Kudos to Martinez for efforts at Credo
Mother of student at RPís Waldo-inspired high school spearheaded drive to raise money so debt to school district could be paid off
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By Natalie Gray  November 1, 2013 12:00 am

On Thursday, it is Maria Martinez’s turn for school carpool; she loads her car up with her son Michael and four other of his classmates and drives from their homes in Napa to Credo High School here in Rohnert Park, where Michael is attending.

Martinez’s son has attended charter schools his whole life and, though she never attended one herself while growing up, Martinez says she is a strong believer in the alternative, Waldorf-education schooling as offered at Credo.

“It makes me want to go back to school,” said Martinez of the multitude of unique classes and teaching techniques her son experiences at Credo. “I think I’m pro-charter schools (because) it gives different options to parents…and the kids that come out have the ability to think critically.”

 

Finder her way on the board

Martinez beliefs in the alternative education program has led her to a job at Stone Bridge, a K-8 Waldorf-inspired school in Napa, where she works as the business manager. With those connections and beliefs, along with her son’s attendance at Credo and the recommendation of a friend, Credo Director Chip Romer, Martinez found her way to the Credo Board of Directors as president, where her duties recently included leading the short, but sudden and troubling fight of keeping Credo’s charter and thus the school open.

At the Oct. 7 Cotati-Rohnert Park School District Board of Trustees meeting, where the board officially announced to an auditorium full of Credo parents, teachers, students and supporters that the school would be allowed to keep its charter, Superintendent Robert Haley recognized that Credo’s success was due much to the efforts and leadership of Martinez.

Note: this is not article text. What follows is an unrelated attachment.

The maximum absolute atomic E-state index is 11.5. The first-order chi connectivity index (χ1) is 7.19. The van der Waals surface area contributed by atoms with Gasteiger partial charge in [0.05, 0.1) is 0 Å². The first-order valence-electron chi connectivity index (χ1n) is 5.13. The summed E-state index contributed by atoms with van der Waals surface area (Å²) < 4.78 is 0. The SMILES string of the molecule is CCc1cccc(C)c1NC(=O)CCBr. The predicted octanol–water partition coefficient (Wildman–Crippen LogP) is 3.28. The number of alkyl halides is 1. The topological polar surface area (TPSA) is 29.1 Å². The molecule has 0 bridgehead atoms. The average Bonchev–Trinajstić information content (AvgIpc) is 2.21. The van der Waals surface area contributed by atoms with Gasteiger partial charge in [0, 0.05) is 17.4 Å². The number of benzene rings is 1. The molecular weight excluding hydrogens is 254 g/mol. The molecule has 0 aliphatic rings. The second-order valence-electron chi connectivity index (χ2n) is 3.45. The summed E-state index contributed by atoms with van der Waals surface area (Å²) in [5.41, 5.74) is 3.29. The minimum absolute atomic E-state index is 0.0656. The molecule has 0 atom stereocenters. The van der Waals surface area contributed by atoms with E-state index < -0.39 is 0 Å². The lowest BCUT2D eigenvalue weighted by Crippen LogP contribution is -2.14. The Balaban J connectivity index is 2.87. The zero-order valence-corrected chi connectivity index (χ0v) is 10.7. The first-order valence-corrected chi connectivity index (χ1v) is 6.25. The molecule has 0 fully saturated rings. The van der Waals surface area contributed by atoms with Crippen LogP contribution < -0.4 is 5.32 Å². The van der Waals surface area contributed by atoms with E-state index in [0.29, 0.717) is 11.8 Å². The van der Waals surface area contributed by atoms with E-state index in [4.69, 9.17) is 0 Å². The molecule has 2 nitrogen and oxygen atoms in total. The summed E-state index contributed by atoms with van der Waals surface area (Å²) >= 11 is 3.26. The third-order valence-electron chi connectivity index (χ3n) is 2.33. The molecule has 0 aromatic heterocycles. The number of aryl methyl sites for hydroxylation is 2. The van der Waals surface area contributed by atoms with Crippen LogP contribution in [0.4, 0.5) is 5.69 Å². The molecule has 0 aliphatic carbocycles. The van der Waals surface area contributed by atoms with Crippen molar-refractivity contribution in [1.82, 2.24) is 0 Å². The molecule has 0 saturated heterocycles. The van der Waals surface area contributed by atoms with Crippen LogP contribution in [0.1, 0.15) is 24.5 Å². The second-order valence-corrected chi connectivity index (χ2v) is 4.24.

Martinez said it was very kind of Haley to acknowledge her, but of course she recognized the parents and supporters of Credo for raising the funding the school needed to repay debt for the school to keep their charter. 

According to Martinez, her job as board president was to act as the communicative piece between Credo and CRPUSD and find a way to keep a balanced and somehow non-biased dialogue open between the two feuding sides.

“I built a trust with the district,” said Martinez. “We slowly built a relationship with them…found out what their concerns were and we had to find a way to work together.”

Martinez was appointed president of Credo’s board of directors this last July, just before confrontations between the charter school and the CRPUSD rose to boiling point over unpaid and overdue debts. The school district claimed that Credo was under their needed 600-student count and, as a result, owed CRPUSD nearly $60,000, a fund that had gone unpaid for longer than the district could ignore.

 

Peaceful mediation works

Martinez’s goal of acting as a peaceful, careful mediator between the two sides seemed to pay off; through the donations of parents and supporters, Credo was able to raise $80,000 to pay off debts, and the district held meetings to hear parent and student complaints and pleas. Credo was allowed to keep its charter and, according to Martinez, she believes both sides felt heard and respected.

“I think I was a fresh voice and a fresh perspective,” said Martinez. She added that being the fresh viewpoint allowed her to come into her job as president without past biases towards or history with either the school or the district. 

According to Martinez, this allowed her to hear both sides, recognize faults and complaints from both angles and work to solve the problem without hostilities.

It probably also helped that this was not, in fact, her first time serving as a president for a charter school’s board of directors. Her past includes three years serving as president for Stone Point School in Napa, where she currently works.

Surprisingly, Martinez never saw herself working with schools, students or any element of the education system when she was growing up. She was born and raised in San Francisco and attended San Francisco State for two years. 

 

School temporarily on hold

School was put on hold when she married her husband, moved to Napa and helped start her husband’s chiropractor business. After some time with the business and working to start a family, Martinez went to achieve a degree in psychology at Sonoma State University.

Even when she was working toward the degree, the thought of working with and for schools as a career never crossed her mind. It was the influence of her children that changed her mind and her course (as having children so often seem to do, she added).

After her son Nick decided to leave the traditional school system for a Waldorf school after kindergarten and, from that, Martinez’s admiration and love for the charter, Waldorf-inspired schooling was sparked. Nick is now at Chico State University studying communications and journalism.

When she’s not busy being a mother, working at Stone Point or trying to save schools from losing their charters, Martinez helps take care of her 92-year-old mother, knits and reads. 

She says she is a lover of theater and adventure and absolutely loves learning quirky history.

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